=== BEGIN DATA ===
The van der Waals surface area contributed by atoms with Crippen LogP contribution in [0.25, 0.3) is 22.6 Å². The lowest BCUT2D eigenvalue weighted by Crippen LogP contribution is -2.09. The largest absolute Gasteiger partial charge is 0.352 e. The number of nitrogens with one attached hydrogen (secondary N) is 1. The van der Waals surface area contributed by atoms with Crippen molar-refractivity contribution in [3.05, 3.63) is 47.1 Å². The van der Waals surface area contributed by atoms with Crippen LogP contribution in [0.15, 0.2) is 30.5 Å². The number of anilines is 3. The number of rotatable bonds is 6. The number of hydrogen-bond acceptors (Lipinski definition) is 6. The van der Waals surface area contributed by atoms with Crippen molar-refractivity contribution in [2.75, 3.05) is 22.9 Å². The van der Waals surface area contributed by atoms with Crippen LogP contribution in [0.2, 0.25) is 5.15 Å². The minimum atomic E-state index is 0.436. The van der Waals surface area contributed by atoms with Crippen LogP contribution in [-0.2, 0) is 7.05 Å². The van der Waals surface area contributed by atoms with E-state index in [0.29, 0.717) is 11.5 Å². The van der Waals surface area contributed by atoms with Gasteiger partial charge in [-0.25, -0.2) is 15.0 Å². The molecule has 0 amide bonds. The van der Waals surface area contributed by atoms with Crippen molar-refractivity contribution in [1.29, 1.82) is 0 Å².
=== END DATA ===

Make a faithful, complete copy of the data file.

The van der Waals surface area contributed by atoms with Crippen LogP contribution in [0.25, 0.3) is 22.6 Å². The lowest BCUT2D eigenvalue weighted by Crippen LogP contribution is -2.09. The largest absolute Gasteiger partial charge is 0.352 e. The number of nitrogens with one attached hydrogen (secondary N) is 1. The van der Waals surface area contributed by atoms with Crippen molar-refractivity contribution in [3.05, 3.63) is 47.1 Å². The van der Waals surface area contributed by atoms with Crippen LogP contribution in [0.15, 0.2) is 30.5 Å². The number of anilines is 3. The number of rotatable bonds is 6. The number of hydrogen-bond acceptors (Lipinski definition) is 6. The van der Waals surface area contributed by atoms with Crippen molar-refractivity contribution in [2.75, 3.05) is 22.9 Å². The van der Waals surface area contributed by atoms with Crippen LogP contribution in [0.2, 0.25) is 5.15 Å². The minimum atomic E-state index is 0.436. The van der Waals surface area contributed by atoms with Crippen LogP contribution in [-0.2, 0) is 7.05 Å². The van der Waals surface area contributed by atoms with E-state index in [0.29, 0.717) is 11.5 Å². The van der Waals surface area contributed by atoms with Gasteiger partial charge in [-0.25, -0.2) is 15.0 Å². The molecule has 0 amide bonds. The van der Waals surface area contributed by atoms with Crippen molar-refractivity contribution in [1.29, 1.82) is 0 Å².